Now's a good time to be taking winter photos (in high demand on stock sites)...

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Winter can be one of the most fascinating seasons to find inspiration in photography. Yes, I agree it’s harder to brave the cold with your camera in hand, but with some determination and extra warm layers, you’ll be able to capture unique and magical shots that reflect this sparkling season.



Here are my top three tips for taking winter photos:

1. Take advantage of the weather

Now's a good time to be taking winter photos (in high demand on stock sites)...

We all love the dry and warm summer days, but winter time can be just as photogenic with its changing weather.

On overcast days, the sky softens the light, which can be great for outdoor portraits without ugly shadows. Stormy skies can also provide dramatic backgrounds for landscape photos.

When it rains, focus on the reflections in the puddles—especially in urban settings with all the Christmas decorations around.

And if you’re lucky enough to have snow, be the first to head out and capture the pristine landscapes before everyone leaves footsteps. Just make sure you slightly overexpose your images to avoid capturing a dull gray snowy field.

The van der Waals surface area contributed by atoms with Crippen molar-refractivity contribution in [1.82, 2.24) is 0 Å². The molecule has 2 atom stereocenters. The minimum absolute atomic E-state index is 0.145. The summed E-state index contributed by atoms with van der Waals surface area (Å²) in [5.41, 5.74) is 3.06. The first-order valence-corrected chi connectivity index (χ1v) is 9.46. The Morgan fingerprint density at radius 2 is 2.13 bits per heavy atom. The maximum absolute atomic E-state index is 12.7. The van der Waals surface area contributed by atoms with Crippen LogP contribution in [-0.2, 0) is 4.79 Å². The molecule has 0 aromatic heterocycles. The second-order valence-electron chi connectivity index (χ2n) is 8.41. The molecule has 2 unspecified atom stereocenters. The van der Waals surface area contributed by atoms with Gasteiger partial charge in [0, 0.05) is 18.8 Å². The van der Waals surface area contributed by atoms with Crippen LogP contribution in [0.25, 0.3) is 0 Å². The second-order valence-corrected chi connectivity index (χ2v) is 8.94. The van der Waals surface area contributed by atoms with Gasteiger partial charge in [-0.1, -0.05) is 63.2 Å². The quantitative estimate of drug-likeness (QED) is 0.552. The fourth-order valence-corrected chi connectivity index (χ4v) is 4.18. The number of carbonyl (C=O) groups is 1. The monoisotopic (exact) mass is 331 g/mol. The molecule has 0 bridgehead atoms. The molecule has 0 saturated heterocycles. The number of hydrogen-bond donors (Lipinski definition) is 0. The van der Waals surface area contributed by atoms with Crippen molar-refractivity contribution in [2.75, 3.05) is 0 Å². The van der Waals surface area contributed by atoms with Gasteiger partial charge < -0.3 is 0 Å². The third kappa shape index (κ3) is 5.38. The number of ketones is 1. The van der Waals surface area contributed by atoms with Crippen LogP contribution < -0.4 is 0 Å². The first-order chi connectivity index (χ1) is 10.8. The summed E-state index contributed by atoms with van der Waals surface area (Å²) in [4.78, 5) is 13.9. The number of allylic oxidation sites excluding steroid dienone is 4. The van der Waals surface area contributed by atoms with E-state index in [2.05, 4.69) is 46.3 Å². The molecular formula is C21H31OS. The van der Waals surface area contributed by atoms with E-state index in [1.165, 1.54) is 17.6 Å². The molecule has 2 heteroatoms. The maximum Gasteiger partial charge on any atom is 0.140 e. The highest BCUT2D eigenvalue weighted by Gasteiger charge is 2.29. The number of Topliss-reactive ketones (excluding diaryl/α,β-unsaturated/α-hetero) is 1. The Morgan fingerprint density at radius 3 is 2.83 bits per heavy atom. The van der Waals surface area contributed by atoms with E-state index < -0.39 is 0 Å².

2. Look for details and patterns

Now's a good time to be taking winter photos (in high demand on stock sites)...

Sometimes landscape photos don’t work, so when it gets cold, I look for patterns and abstract compositions. When everything looks dull and gray, it’s simpler to focus on smaller details without dozens of bright colors pulling your attention away from your subject.

Get in closer, fill the frame (or use a macro lens) and find the little details that portray winter, such as dead leaves, droplets of rain on grass, frozen branches or frost on windows.

3. Stay cozy and photograph indoors

Now's a good time to be taking winter photos (in high demand on stock sites)...

If the weather doesn’t permit you to be outside with your camera, take the opportunity to stay warm and cozy and start photographing your holiday decorations indoors. Have your camera closeby while decorating your house for the holidays and take a few photos for stock photography.

Even without decorations, think concepts and lifestyle images. Capture the winter mood with a steamy cup of tea and a thick blanket, or a comfy chair next to a fireplace. You can also try macro shots of frost or rain droplets on your windows.

Don’t let the winter time discourage you from taking photos—the only limit is your imagination, creativity, and determination. You can always reward yourself with a nice cup of hot chocolate after you’re done!

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